Victor wakes up one morning to find out that his wife has left him, his day gets little better when he gets fired from his job. The only one really willing to listen to his problems is homeless man Michou, who starts tagging along with the hapless Victor. After putting his kids on a train to their grandmother's, Victor can start putting his life back in order.
One of those warm, witty and engaging romantic comedies that the French manage to make so well, this borrows a few tricks from Coline Serreau's last movie, Romuald Et Juliette. As in that wondrous movie, she fashions a story of cross-class bonding in which a slightly baffled male professional is helped through a mid-life crisis by a funny little personage from the other side of the tracks. The opening sequence has the quality of a modern-day fairytale.
Victor (Lindon) wakes one morning to find he has been deserted by his wife and fired from his job. He deposits his children on the train for a holiday with their grandmother and is then left to his own devices for the remainder of the film as he tries to put back the missing pieces of his life. Mid-crisis, he stumbles across a homeless barfly, Michou (Timsit), who attaches himself to his quest. It is only when Victor stops thinking about himself, the film implies, and starts thinking about the poor man at his side that he can begin to reclaim his own life.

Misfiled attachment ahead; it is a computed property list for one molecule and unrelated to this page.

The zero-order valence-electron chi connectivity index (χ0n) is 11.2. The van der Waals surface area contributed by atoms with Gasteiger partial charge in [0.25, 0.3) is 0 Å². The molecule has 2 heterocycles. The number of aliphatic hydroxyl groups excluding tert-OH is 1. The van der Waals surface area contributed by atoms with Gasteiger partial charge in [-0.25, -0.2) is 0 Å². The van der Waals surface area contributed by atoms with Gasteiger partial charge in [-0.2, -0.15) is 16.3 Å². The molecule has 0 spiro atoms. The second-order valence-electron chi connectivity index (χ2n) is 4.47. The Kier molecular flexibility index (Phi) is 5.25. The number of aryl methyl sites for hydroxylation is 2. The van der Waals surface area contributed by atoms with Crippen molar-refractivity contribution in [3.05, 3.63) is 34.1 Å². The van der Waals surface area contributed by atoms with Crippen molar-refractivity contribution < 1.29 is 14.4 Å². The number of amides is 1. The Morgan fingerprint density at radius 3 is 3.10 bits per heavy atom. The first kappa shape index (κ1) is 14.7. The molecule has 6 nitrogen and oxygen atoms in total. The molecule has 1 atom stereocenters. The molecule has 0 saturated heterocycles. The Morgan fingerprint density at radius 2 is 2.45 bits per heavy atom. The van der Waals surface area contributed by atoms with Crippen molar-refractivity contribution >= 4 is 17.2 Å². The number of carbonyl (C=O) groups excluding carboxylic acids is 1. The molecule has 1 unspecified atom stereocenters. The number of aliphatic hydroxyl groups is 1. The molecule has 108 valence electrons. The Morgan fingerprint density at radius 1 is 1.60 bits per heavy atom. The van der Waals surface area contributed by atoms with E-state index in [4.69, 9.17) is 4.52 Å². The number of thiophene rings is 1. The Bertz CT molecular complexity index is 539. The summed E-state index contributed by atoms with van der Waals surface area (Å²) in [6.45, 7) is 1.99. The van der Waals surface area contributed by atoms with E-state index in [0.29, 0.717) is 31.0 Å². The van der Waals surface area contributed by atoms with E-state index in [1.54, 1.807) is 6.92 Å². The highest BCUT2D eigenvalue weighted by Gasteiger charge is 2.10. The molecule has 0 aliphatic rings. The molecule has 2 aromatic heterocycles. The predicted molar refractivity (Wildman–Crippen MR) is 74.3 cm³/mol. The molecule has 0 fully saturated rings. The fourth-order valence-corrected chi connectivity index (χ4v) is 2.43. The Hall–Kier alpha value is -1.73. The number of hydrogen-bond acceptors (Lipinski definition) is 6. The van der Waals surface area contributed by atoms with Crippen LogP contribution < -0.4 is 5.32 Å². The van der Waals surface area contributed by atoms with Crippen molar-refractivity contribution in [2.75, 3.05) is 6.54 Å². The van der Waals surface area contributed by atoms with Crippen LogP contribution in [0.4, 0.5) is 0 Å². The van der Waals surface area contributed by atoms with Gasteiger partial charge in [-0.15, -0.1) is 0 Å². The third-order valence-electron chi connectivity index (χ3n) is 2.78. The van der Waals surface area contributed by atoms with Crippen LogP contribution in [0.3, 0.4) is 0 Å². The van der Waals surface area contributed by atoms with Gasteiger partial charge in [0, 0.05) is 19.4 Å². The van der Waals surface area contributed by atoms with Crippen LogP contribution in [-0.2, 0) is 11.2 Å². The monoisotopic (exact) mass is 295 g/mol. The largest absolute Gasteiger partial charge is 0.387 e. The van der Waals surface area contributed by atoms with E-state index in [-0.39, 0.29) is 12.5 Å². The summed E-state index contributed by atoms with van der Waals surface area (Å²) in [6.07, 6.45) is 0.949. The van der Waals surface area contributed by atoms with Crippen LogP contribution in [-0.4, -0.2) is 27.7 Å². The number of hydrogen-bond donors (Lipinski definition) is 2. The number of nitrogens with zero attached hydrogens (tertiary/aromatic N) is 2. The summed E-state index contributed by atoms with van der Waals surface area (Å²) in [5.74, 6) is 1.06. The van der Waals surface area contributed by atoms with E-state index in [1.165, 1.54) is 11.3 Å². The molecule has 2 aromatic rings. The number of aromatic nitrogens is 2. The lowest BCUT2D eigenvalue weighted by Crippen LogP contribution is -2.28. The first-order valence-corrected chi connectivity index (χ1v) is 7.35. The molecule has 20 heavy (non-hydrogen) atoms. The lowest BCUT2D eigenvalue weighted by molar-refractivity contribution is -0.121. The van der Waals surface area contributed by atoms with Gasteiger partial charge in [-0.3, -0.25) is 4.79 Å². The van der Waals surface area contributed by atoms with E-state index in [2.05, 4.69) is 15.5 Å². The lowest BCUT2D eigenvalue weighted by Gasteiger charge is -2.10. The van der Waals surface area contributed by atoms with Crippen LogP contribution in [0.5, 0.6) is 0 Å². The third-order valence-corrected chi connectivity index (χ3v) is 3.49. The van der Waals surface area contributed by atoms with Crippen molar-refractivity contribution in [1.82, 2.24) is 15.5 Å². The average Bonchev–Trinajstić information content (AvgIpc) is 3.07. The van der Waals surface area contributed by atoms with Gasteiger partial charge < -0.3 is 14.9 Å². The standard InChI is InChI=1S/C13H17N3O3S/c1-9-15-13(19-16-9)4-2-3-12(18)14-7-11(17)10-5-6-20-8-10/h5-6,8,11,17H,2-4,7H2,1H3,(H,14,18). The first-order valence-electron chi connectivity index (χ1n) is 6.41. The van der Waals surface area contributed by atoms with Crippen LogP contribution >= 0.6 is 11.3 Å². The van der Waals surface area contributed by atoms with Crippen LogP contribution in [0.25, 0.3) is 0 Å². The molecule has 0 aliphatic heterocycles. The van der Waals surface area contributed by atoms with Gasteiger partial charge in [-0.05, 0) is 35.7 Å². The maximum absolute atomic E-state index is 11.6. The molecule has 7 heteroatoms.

Serreau scores points at the expense of chic racism, sexual hypocrisy and New Age fadism as she conducts the pair through a labyrinth not of their own making, and it is only in the last third of the movie that her unnerring touch falters. Once Victor has been prevailed upon to visit Michou's family in a suburb of Paris, the smart irony begins to slide into sentimentality. Not only does he find the hospitality he's so rarely offered others, but he is supplied with the equivalent of a potion to win back his wife by Michou's sister-in-law.
The shift from social absurdism to magic realism sadly fails to generate an effective happy ending, but despite throwing up more social problems than it can satisfactorily address, the film remains a treat.